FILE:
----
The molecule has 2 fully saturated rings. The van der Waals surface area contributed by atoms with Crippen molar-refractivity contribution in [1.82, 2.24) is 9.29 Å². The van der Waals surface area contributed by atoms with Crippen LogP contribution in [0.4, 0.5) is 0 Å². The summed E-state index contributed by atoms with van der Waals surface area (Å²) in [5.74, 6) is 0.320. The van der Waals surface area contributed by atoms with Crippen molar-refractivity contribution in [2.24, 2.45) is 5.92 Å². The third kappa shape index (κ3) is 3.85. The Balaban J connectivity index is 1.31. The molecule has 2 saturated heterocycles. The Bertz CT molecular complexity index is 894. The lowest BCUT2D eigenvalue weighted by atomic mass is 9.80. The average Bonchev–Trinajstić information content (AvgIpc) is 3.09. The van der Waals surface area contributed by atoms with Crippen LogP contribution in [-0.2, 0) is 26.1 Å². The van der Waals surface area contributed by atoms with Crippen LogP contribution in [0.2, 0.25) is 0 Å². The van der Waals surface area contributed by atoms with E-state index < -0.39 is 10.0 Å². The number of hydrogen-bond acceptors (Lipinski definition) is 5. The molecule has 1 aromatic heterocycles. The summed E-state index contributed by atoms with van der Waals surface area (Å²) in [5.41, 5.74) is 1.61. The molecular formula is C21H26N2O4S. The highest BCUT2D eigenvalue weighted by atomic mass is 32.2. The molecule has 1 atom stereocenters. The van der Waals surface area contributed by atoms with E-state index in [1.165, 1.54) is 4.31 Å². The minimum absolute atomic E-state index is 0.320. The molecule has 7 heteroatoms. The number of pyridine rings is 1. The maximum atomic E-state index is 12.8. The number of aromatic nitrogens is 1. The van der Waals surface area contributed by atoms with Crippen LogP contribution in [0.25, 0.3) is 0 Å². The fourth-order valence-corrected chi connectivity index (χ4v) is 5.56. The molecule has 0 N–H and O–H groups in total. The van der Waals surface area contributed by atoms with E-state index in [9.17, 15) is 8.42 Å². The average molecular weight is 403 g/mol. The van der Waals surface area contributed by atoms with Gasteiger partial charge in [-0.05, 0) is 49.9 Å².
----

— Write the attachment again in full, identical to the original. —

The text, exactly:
The molecule has 2 fully saturated rings. The van der Waals surface area contributed by atoms with Crippen molar-refractivity contribution in [1.82, 2.24) is 9.29 Å². The van der Waals surface area contributed by atoms with Crippen LogP contribution in [0.4, 0.5) is 0 Å². The summed E-state index contributed by atoms with van der Waals surface area (Å²) in [5.74, 6) is 0.320. The van der Waals surface area contributed by atoms with Crippen molar-refractivity contribution in [2.24, 2.45) is 5.92 Å². The third kappa shape index (κ3) is 3.85. The Balaban J connectivity index is 1.31. The molecule has 2 saturated heterocycles. The Bertz CT molecular complexity index is 894. The lowest BCUT2D eigenvalue weighted by atomic mass is 9.80. The average Bonchev–Trinajstić information content (AvgIpc) is 3.09. The van der Waals surface area contributed by atoms with Crippen LogP contribution in [-0.2, 0) is 26.1 Å². The van der Waals surface area contributed by atoms with Crippen LogP contribution in [0.2, 0.25) is 0 Å². The van der Waals surface area contributed by atoms with E-state index < -0.39 is 10.0 Å². The number of hydrogen-bond acceptors (Lipinski definition) is 5. The molecule has 1 aromatic heterocycles. The summed E-state index contributed by atoms with van der Waals surface area (Å²) in [5.41, 5.74) is 1.61. The molecular formula is C21H26N2O4S. The highest BCUT2D eigenvalue weighted by atomic mass is 32.2. The molecule has 1 atom stereocenters. The van der Waals surface area contributed by atoms with E-state index in [1.165, 1.54) is 4.31 Å². The minimum absolute atomic E-state index is 0.320. The molecule has 7 heteroatoms. The number of pyridine rings is 1. The maximum atomic E-state index is 12.8. The number of aromatic nitrogens is 1. The van der Waals surface area contributed by atoms with Crippen LogP contribution in [0.25, 0.3) is 0 Å². The fourth-order valence-corrected chi connectivity index (χ4v) is 5.56. The molecule has 0 N–H and O–H groups in total. The van der Waals surface area contributed by atoms with E-state index in [9.17, 15) is 8.42 Å². The average molecular weight is 403 g/mol. The van der Waals surface area contributed by atoms with Gasteiger partial charge in [-0.05, 0) is 49.9 Å².